Who could miss the disturbing shift in how our society deals with gender confusion in young people? The consensus once was that it’s best to give children time for gender dysphoria to pass and — if it persists — to help them with their pain. Now medical professionals routinely agree with and affirm trans-identifying adolescents, allowing them to self-diagnose, and providing them with gender-bending drugs and surgeries.
There are voices of caution and reason. The American College of Pediatricians boldly opposes this agenda and speaks the truth.
So does Abigail Shrier, who writes columns for The Wall Street Journal and The Federalist. Most of her recent work sets forth her rising concern about the transgender craze among teenage girls. She spoke recently at a Hillsdale College event. An adaptation of her remarks appears in Hillsdale’s Imprimis, June/July 2021.
She describes gender dysphoria as “the feeling of severe discomfort in a person’s biological sex.” This has historically begun in early childhood, between the ages of two and four, and has “usually involved a boy who insisted he was not a boy, but a girl.” Ms. Shrier points out that “in many cases, puberty seems to have helped children overcome gender dysphoria.”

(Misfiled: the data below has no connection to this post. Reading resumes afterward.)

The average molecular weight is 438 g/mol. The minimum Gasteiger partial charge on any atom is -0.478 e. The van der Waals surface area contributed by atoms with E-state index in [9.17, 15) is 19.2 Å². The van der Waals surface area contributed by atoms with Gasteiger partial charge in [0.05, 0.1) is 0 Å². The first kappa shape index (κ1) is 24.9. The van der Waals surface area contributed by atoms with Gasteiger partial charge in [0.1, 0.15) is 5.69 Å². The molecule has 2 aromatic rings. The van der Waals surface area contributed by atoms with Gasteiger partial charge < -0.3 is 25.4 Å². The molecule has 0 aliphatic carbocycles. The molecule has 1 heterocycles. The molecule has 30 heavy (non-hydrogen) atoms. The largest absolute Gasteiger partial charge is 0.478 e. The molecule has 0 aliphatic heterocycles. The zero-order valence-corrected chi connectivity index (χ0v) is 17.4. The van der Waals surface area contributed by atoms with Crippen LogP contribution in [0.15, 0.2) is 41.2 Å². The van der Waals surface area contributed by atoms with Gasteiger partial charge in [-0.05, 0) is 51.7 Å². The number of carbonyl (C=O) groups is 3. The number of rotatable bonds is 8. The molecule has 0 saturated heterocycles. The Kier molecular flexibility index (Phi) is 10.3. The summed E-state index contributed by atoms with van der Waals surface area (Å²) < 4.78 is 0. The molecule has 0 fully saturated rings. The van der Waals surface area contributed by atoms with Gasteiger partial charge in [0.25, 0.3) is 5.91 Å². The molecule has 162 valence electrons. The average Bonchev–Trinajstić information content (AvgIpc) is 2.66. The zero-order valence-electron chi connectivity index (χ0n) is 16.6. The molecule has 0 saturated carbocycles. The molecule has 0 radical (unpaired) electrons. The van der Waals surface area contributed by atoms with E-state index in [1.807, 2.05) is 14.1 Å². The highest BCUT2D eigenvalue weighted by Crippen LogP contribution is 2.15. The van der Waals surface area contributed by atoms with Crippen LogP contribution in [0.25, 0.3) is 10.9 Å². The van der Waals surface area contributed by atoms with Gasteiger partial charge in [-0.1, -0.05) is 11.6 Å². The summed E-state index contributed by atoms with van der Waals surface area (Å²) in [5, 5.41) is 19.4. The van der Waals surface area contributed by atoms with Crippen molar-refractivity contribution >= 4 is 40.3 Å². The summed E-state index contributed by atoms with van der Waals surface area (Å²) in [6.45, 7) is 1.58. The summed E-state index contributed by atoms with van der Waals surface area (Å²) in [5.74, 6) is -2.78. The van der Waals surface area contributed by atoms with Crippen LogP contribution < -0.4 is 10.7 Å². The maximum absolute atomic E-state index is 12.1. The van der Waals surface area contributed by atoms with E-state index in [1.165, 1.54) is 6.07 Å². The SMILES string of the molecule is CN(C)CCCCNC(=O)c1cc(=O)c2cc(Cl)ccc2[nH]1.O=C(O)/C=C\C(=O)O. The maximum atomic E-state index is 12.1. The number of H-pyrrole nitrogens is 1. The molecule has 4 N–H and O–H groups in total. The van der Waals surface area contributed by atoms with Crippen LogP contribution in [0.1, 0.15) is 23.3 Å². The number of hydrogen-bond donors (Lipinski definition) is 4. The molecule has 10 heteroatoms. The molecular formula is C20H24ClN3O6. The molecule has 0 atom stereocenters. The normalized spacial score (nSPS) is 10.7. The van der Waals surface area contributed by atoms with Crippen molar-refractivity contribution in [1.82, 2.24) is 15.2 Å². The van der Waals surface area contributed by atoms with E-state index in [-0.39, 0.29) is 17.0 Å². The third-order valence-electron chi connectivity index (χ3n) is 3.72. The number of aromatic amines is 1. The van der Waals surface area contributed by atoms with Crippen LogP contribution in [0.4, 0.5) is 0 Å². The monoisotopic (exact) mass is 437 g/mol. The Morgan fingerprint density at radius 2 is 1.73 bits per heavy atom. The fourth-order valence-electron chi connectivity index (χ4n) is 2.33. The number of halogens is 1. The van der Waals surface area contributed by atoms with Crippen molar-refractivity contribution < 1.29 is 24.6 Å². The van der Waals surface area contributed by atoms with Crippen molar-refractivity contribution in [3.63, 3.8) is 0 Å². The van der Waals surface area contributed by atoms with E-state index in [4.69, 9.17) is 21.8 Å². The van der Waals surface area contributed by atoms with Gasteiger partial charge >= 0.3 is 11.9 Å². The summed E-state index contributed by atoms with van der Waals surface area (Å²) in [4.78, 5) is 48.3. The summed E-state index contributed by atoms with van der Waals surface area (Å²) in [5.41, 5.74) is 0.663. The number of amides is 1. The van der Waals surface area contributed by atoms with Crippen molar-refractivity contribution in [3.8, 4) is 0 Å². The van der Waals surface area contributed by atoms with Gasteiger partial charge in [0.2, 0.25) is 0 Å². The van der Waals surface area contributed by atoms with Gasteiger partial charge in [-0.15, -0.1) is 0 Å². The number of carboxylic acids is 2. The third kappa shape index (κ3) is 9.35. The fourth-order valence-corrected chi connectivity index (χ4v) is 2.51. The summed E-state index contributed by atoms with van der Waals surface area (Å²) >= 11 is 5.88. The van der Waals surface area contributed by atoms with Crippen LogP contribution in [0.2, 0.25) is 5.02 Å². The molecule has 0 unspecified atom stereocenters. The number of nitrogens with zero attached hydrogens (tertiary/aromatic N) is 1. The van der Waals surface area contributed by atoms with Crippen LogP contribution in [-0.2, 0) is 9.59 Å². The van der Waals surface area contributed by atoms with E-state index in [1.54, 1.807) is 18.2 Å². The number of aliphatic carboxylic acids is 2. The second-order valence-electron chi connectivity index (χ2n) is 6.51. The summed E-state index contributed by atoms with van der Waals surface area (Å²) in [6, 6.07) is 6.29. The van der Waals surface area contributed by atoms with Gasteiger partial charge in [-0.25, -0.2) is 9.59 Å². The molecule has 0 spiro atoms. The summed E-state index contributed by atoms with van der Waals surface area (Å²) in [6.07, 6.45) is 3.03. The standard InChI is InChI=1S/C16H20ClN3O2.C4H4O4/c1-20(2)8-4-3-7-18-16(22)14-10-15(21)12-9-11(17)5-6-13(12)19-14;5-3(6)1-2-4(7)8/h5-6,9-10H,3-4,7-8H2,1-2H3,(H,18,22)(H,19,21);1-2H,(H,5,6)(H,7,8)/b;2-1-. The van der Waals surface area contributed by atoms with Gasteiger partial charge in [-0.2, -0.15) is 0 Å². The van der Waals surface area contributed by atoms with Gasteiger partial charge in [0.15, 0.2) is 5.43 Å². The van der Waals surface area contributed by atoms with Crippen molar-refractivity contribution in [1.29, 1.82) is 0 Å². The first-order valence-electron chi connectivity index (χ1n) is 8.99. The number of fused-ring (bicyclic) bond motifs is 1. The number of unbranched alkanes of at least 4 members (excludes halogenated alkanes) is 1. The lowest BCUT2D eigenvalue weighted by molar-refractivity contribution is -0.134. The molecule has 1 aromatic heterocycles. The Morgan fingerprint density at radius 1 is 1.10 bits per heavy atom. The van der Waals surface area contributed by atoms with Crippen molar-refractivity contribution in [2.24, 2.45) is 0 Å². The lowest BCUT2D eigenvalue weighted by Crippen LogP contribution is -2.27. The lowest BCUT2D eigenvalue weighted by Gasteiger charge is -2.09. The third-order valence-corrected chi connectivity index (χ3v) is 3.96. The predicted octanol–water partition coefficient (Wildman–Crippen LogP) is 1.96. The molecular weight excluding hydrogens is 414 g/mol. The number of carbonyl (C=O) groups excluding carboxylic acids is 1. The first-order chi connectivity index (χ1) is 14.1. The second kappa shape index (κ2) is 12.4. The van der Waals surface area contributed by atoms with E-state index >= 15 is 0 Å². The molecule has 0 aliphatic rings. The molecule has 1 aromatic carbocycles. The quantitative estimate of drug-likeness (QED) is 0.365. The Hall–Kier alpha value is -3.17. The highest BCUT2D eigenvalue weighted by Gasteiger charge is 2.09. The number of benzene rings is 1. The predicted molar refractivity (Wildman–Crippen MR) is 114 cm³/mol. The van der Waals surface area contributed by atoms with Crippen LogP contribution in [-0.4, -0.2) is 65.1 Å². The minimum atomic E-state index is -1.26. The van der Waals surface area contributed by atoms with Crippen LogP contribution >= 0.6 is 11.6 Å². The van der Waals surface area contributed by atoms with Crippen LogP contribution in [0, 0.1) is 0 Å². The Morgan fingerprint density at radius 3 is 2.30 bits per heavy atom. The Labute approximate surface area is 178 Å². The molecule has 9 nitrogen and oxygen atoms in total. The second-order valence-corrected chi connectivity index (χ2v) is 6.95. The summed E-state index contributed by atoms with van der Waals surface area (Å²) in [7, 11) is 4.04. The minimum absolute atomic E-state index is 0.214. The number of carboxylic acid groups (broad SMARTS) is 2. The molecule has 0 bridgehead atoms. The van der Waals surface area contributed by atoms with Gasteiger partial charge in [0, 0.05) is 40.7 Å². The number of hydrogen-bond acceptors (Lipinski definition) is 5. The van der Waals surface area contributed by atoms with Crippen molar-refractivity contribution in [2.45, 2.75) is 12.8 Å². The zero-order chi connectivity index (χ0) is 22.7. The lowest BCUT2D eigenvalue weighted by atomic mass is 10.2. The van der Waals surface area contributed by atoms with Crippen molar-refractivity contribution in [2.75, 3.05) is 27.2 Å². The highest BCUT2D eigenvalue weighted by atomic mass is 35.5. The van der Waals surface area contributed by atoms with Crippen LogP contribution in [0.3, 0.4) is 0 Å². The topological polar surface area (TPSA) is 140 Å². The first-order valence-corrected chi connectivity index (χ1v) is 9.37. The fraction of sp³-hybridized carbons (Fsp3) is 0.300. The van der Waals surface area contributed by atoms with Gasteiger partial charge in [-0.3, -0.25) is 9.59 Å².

Now large numbers of teen girls are declaring themselves trans. Ms. Shrier says that in prior cases, “when no one intervened medically or encouraged what we today call ’social transition’ — over 70 percent of them naturally outgrew their gender dysphoria.” But we no longer leave these kids alone.
They get affirmation in a new trans identity. They can have new names, new pronouns. They get hormones, even surgery. Then there’s peer influence: “teenage girls sharing and spreading their pain.”
In her book, Irreversible Damage: The Transgender Craze Seducing Our Daughters, Abigail Shrier describes what she says has become a social contagion among troubled teen girls.
Gender activists encourage this by lying to them, telling them: “only they know their true gender.” It’s a family-destroying, culture-killing message.